Except the monster rules as they stand: those are crunchy as fuck and all ate up with numbers and balances and extra hit points. I hate it. Especially the extra hit point thing: if the system as-is requires you to put extra stats on a monster to make it threatening, then something's wrong. That's exactly the kind of boring-ass weak-sauce escalation of challenge that I've railed against for years. As Daumantas points out, it's much better to simply say that you don't hurt it at all unless you do it the right way.
(By the way, the way to handle that in play is the player describes how his dude attacks it and the Ref says sorry, that doesn't work, and the player says oh fuck. With no rolls involved, because that's the rule for resolving impossible tasks.)
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David Berg
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« Reply #6 on: January 13, 2012, 11:37:40 PM »

Hi Marshall,

I've achieved exactly what you're looking for with demons in Delve.  I'd like to say I have a perfect system to offer you, but my success has been based partly on how I GM, and the work to translate that into rules is still ongoing.  So I'll just touch on a few bases and see what you think.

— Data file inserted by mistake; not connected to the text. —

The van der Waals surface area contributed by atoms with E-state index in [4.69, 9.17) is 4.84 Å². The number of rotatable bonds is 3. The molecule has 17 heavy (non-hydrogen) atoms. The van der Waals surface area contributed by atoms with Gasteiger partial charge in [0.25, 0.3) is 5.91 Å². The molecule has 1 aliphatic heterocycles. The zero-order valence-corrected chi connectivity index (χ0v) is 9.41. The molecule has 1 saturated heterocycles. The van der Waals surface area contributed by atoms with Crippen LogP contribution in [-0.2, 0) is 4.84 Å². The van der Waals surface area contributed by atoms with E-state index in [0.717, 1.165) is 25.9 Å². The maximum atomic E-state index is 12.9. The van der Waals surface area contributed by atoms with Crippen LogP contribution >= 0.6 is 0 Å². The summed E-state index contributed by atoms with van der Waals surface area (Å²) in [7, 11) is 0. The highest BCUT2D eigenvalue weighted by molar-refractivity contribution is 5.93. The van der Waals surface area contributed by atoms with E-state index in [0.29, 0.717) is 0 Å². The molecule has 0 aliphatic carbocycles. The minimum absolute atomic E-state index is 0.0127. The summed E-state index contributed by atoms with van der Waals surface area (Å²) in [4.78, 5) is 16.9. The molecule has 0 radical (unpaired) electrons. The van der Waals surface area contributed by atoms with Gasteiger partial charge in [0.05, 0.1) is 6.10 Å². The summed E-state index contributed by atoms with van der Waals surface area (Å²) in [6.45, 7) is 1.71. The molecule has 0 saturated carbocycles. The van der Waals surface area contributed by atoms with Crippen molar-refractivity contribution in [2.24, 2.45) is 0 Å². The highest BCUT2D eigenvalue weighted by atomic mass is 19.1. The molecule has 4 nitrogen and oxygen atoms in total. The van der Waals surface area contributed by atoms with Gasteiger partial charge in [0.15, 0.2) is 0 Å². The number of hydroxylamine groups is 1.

1.  Have a secret logic behind all monsters.  Provide an appropriately alien set of motives, methods, and perspectives that define all monsters.  Example: demons seek to destroy organization and hijack communication, they do this with some intelligent planning but also compulsive taking advantage of every opportunity, and they see the world in a way that views physical matter as the enemy and anything chaotic or magical as a friend.

2. Each individual monster's capabilities provide a specific way of doing the thing all monsters do.  Example: this demon eats memories and regurgitates them into inanimate objects.

3. Randomly generate one way to beat the monster.  Pick a tarot card or something.  Example: there's a cage on this card... so the situation includes a cage designed to hold this monster.  So the players need to learn of, locate, and figure out how to use the cage, and then chase the monster into it.  Hey, that could be today's adventure!